1. Jane Eyre - Charlotte Bronte - first book I ever bought
    2. Working - Studs Terkel - all people are essentially the same
    3. Why I Am Not A Christian - Bertrand Russell - a different way to think
    4. Grist for the Mill - Ram Dass - in spite of it's 60's tone, it validated many of my philosophies
    5. So many others

  4. My five memorable (rather than life-changing) crime novels TODAY (yesterday and tomorrow's choices are another matter...) are (in no particular order):

    1) White Jazz - James Ellroy - I interviewed him about it on a rainy day in Paris, France and he looked so lost...
    2)The Name of The Rose - Umberto Eco - I was struggling with my own post-modern Sherlock Holmes riff then this darn academic comes along and blows me right out of the water.
    3) The Long Goodbye - Raymond Chandler - because it demonstrated that plot isn't everything in crime fiction - and I read it the year Robert Altman did his loopy modern take on it with Elliot Gould as Marlowe.
    4) The Secret History - Donna Tartt - she tells you whodunnit upfront and still you read on...
    5) The Daughter of Time - Josephine Tey - I was hitchhiking round Italy and got homesick in some medieval walled village a couple of hours from Venice and somebody had left the novel in the youth hostel I was staying in. I sat in the shade on the battlements and read it in one sitting.

    Non-Mysteries that HAVE changed my life (today's selection):
    1) Gravity's Rainbow - Thomas Pynchon (who knew you could put so much into a novel?)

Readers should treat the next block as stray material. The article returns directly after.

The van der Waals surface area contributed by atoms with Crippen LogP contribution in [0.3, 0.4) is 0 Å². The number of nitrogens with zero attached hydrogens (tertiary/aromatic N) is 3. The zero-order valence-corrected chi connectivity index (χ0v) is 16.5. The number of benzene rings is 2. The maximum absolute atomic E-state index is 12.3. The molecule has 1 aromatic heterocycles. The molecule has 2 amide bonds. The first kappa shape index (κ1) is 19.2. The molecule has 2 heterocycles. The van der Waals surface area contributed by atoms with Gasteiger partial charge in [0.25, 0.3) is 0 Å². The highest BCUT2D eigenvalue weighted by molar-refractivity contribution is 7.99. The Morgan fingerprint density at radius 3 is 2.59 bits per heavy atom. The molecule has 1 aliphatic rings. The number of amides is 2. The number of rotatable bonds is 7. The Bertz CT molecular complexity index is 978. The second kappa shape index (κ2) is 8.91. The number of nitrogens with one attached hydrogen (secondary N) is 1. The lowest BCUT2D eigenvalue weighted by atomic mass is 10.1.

2) Ulysses - James Joyce (who knew you didn't need a plot at all?)
    3) JR - William Gaddis (who knew - okay, enough of that - a long novel entirely in dialogue with no indication of who is talking except from the rhythm of the speech? Absolutely brilliant.)
    4) Fictions - Jorge Luis Borges (gymnastics for the imagination and the intellect.)
    5) The Magic Mountain - Thomas Mann (the most wonderful novel of ideas ever - read it first over a long weekend lying on my bed in an attic flat in Nottingham, sustaining myself with coffee and biscuits as I let the novel roll over me)

  5. Five favourite crime novels
    1/ K C Constantine - Joey's Case (the most warm and humane great writer)
    2/ Ross Macdonald - The Galton Case (cold but beautifully rooted in how lives develop)
    3/ Dennis Lehane - Mystic River (great title)
    4/ William McIlvanney - Strange Loyalties (for me by far the best British writer )
    5/ Lawrence Block - When the Sacred Ginmill Closes (hits many buttons)

    Five non-crime
    Tough, this. Do they change you or confirm what's already there?
    1/ Kenneth Grahame - The Wind in the Willows (obsessions with dark woods, furry animals, mud, holes, all that)
    2/ Albert Camus - The Plague (shockingly serious)